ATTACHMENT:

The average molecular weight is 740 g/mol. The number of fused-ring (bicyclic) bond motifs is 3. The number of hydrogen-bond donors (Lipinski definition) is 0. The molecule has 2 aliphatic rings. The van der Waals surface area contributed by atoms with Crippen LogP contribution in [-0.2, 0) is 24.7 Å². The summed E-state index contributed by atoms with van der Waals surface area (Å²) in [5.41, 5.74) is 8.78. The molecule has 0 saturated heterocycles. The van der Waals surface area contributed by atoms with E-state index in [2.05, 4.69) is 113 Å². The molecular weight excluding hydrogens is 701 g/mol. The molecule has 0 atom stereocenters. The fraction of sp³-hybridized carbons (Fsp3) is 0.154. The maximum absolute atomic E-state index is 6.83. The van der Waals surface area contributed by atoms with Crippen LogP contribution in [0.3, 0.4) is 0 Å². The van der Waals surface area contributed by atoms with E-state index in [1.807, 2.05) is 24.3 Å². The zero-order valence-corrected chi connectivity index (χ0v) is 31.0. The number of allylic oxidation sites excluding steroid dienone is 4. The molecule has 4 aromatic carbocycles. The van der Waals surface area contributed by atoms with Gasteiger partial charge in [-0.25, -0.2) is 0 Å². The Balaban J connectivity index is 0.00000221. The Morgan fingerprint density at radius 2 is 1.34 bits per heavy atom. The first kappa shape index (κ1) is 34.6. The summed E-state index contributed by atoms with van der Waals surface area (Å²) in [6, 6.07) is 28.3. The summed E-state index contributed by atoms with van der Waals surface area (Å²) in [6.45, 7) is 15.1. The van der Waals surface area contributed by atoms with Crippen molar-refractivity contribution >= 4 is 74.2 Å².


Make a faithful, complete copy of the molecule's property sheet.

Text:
The average molecular weight is 740 g/mol. The number of fused-ring (bicyclic) bond motifs is 3. The number of hydrogen-bond donors (Lipinski definition) is 0. The molecule has 2 aliphatic rings. The van der Waals surface area contributed by atoms with Crippen LogP contribution in [-0.2, 0) is 24.7 Å². The summed E-state index contributed by atoms with van der Waals surface area (Å²) in [5.41, 5.74) is 8.78. The molecule has 0 saturated heterocycles. The van der Waals surface area contributed by atoms with E-state index in [2.05, 4.69) is 113 Å². The molecular weight excluding hydrogens is 701 g/mol. The molecule has 0 atom stereocenters. The fraction of sp³-hybridized carbons (Fsp3) is 0.154. The maximum absolute atomic E-state index is 6.83. The van der Waals surface area contributed by atoms with Crippen LogP contribution in [0.3, 0.4) is 0 Å². The van der Waals surface area contributed by atoms with E-state index in [1.807, 2.05) is 24.3 Å². The zero-order valence-corrected chi connectivity index (χ0v) is 31.0. The number of allylic oxidation sites excluding steroid dienone is 4. The molecule has 4 aromatic carbocycles. The van der Waals surface area contributed by atoms with Gasteiger partial charge in [-0.25, -0.2) is 0 Å². The Balaban J connectivity index is 0.00000221. The Morgan fingerprint density at radius 2 is 1.34 bits per heavy atom. The first kappa shape index (κ1) is 34.6. The summed E-state index contributed by atoms with van der Waals surface area (Å²) in [6, 6.07) is 28.3. The summed E-state index contributed by atoms with van der Waals surface area (Å²) in [6.45, 7) is 15.1. The van der Waals surface area contributed by atoms with Crippen molar-refractivity contribution >= 4 is 74.2 Å².